How IP is revolutionizing today’s remote vehicle market

SEATTLE—The death of the ENG van market has been predicted, by this writer and others, for at least 10 years. The thinking has been that portable bonded cellular liveshot equipment would make live trucks unnecessary.

A look around the marketplace shows several news truck builders busy as ever, though most of their vehicles are not the behemoths of the past.

STILL NEED A WORKSPACE

“The death of ENG vans hasn’t happened,” said Tom Jennings, president of Accelerated Media Technologies (AMT) in Auburn, Mass. “The ENG vans have evolved from what they were a few years ago. They’ve gotten smaller, and lighter, and they’re primarily SUV based.”

A live truck does more than just carry equipment, according to Stephen Williamson, director of sales at Frontline Communications in Clearwater, Fla. “You still need a workspace. If you’re on a story all day, you need a workspace out of the weather. There’s still quite a demand for live trucks.”

Jennings said microwave-equipped news trucks are on the decline. “Even as the IP microwave systems have started to proliferate, television stations and networks are looking at microwave and the high cost of infrastructure, high cost of maintaining that infrastructure,” he said. “Although cellular bonding costs are high, they’re not as high as maintaining an entire infrastructure of microwave.”

One of AMT’s recent news vans was built for Savannah, Ga.’s ABC affiliate, WJCL-TV. “The truck is a small format, K150 van that’s minimal,” said Jennings. “It’s got racks that are MVP Power System, and it’s got a TVU cellular bonding system in it. And that’s the entire truck. There are maybe five pieces of equipment in it, in the entire truck.”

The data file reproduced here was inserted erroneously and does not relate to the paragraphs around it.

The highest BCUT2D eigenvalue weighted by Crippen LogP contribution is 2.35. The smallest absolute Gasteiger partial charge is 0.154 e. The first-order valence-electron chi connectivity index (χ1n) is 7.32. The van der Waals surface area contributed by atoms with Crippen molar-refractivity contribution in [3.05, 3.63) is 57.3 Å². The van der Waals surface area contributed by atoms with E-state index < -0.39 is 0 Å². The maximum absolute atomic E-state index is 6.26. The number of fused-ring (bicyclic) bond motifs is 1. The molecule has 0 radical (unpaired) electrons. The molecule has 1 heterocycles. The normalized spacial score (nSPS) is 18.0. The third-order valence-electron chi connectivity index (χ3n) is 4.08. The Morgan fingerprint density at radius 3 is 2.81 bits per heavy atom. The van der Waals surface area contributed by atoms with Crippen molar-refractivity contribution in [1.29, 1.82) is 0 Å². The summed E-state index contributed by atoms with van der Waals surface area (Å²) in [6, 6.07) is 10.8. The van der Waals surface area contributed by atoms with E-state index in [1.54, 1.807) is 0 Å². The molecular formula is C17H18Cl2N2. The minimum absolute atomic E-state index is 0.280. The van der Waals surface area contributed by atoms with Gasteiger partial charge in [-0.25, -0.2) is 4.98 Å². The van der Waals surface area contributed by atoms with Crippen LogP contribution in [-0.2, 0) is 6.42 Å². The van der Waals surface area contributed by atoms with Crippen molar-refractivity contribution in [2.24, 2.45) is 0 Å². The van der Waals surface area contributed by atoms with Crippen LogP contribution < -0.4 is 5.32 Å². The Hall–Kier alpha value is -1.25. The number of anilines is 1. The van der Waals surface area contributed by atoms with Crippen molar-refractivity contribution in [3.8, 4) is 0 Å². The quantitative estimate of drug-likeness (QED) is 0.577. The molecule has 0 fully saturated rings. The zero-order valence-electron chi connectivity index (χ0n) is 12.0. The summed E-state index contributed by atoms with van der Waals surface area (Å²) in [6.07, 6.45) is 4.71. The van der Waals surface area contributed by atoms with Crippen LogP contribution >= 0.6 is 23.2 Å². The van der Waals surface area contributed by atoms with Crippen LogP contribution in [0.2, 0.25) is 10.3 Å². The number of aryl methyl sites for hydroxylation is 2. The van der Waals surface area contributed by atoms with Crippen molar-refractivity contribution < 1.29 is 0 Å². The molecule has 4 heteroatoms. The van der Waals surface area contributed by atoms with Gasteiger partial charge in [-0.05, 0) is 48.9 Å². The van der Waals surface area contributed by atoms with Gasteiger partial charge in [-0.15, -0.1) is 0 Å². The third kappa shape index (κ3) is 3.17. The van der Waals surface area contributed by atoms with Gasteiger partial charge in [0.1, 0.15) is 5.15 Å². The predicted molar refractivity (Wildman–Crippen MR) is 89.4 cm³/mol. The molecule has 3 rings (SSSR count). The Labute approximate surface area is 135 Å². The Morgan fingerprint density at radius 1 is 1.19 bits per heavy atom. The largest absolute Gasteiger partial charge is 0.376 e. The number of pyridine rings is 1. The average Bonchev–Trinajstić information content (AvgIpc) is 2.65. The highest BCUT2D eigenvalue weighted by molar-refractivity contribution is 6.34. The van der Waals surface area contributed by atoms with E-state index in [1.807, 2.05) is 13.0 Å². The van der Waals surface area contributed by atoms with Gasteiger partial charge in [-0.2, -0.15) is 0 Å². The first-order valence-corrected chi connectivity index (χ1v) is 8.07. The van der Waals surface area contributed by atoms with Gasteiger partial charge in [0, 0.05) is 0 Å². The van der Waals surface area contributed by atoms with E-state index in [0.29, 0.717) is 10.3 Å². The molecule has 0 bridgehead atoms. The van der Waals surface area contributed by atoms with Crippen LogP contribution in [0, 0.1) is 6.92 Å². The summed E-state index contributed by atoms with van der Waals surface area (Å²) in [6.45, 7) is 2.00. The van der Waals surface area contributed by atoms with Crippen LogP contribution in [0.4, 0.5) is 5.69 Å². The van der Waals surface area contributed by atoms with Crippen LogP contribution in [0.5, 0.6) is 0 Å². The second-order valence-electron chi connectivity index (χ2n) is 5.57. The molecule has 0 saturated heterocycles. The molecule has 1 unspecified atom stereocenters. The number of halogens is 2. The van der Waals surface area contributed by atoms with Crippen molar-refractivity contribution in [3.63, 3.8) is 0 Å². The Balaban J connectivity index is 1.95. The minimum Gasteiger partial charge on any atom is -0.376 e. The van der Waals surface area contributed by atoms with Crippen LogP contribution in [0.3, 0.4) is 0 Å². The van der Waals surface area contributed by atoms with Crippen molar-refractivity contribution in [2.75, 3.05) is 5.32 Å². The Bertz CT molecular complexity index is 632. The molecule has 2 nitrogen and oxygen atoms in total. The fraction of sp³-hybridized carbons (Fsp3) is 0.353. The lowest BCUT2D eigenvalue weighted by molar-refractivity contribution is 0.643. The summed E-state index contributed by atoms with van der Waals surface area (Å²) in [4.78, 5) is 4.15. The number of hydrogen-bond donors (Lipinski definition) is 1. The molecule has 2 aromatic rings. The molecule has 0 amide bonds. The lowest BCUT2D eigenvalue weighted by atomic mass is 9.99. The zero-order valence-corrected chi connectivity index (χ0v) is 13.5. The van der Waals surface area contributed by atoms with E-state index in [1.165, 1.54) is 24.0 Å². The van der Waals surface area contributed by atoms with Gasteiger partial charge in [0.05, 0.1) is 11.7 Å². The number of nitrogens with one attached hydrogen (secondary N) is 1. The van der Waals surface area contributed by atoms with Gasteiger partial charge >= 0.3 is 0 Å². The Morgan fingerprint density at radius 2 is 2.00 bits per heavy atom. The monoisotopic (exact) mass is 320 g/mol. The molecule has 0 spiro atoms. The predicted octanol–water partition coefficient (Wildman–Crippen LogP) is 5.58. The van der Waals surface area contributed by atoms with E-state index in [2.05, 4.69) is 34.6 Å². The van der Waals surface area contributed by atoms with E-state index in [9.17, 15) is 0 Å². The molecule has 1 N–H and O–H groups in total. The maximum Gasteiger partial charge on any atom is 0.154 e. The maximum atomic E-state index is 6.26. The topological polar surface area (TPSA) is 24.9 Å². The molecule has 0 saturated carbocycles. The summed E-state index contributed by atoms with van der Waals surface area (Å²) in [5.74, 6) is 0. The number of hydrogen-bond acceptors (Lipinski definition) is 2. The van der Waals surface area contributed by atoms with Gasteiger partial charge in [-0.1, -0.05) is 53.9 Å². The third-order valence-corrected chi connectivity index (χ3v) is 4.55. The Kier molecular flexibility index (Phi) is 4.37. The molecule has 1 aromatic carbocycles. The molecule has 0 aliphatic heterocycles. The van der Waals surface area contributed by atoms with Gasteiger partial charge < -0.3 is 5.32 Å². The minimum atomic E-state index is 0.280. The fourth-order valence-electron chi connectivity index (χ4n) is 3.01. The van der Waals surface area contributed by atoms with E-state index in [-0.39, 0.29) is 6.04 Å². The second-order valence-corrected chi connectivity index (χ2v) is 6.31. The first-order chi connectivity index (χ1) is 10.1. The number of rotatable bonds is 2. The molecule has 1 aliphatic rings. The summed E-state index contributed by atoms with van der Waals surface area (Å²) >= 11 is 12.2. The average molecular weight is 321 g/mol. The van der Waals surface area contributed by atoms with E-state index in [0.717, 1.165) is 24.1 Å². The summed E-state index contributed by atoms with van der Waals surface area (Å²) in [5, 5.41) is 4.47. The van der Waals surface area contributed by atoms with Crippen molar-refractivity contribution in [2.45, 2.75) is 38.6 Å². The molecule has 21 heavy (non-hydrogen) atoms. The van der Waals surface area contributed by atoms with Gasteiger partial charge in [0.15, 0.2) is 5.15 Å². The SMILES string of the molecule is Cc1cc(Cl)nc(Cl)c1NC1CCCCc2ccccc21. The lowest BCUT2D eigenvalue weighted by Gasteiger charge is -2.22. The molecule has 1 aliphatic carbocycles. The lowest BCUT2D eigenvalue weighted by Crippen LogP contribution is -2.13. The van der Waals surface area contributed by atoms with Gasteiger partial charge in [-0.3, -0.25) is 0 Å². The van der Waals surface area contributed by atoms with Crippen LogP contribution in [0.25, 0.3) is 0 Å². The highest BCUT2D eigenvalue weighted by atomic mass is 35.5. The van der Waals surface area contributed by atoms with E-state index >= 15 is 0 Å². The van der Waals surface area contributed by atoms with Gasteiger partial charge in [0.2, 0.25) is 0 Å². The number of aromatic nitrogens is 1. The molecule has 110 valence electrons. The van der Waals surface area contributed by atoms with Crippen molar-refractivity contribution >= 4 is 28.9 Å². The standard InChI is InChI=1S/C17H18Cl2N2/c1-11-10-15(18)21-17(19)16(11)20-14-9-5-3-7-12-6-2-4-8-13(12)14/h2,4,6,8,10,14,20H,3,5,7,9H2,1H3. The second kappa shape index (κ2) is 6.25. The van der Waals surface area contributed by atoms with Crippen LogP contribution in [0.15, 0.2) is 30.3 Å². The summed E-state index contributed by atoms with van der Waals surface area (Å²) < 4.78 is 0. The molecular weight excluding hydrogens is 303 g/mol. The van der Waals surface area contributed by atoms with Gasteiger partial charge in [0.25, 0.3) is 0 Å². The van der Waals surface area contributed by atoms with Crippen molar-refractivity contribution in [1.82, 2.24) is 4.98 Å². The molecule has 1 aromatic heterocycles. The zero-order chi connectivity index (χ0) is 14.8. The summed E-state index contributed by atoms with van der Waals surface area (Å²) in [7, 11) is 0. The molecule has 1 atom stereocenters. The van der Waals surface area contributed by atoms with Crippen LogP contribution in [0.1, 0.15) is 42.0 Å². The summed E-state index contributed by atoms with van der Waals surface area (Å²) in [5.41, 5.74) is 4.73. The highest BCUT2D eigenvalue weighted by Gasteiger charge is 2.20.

Bonded cellular connectivity doesn’t work everywhere so KA and KU satellite systems, with small dishes can fill in those gaps.

Less than 50 percent of Montana has cellular coverage, so a satellite dish is a must-have for KECI in Billings.

Less than 50 percent of Montana has cellular coverage, so a satellite dish is a must-have for KECI in Billings.

Another new AMT truck with both cellular and satellite connectivity was built on a Ford Explorer for KECI in one of America’s smallest television markets, Billings, Mont.

“Montana is one of those areas where there is no infrastructure and there is very limited microwave,” said Jennings. “There’s almost no cellular, probably less than 50 percent of the state. So this truck combined a cellular bonding system with a KA band satellite dish and electronics. When they had the wildfires this past summer, this truck could go places that no other station in the market could go, and they’re getting unbelievable coverage up there and unbelievable connectivity.”

CALL IN THE MONSTER

As the recent hurricanes and resultant flooding have illustrated, sometimes it takes more than a standard live truck to do the job. Call in the Monster Truck.

Frontline built just that for Houston’s KTRK on an F250 crew cab pickup truck, including a three-inch lift kit and a customer modular body on the bed.

“We wanted the truck bed to serve as a mount for the IP over KU antenna system,” said Williamson. “It also serves as a storage area for a full length, 500-pound capacity slide out tray. That provides great storage for cable reels, cameras and grip gear that they need to use. We also installed a roof rack to hold the, support the bonded cell antennas and the LED lighting for exterior illumination.” A Dejero EnGo system provides cellular connectivity.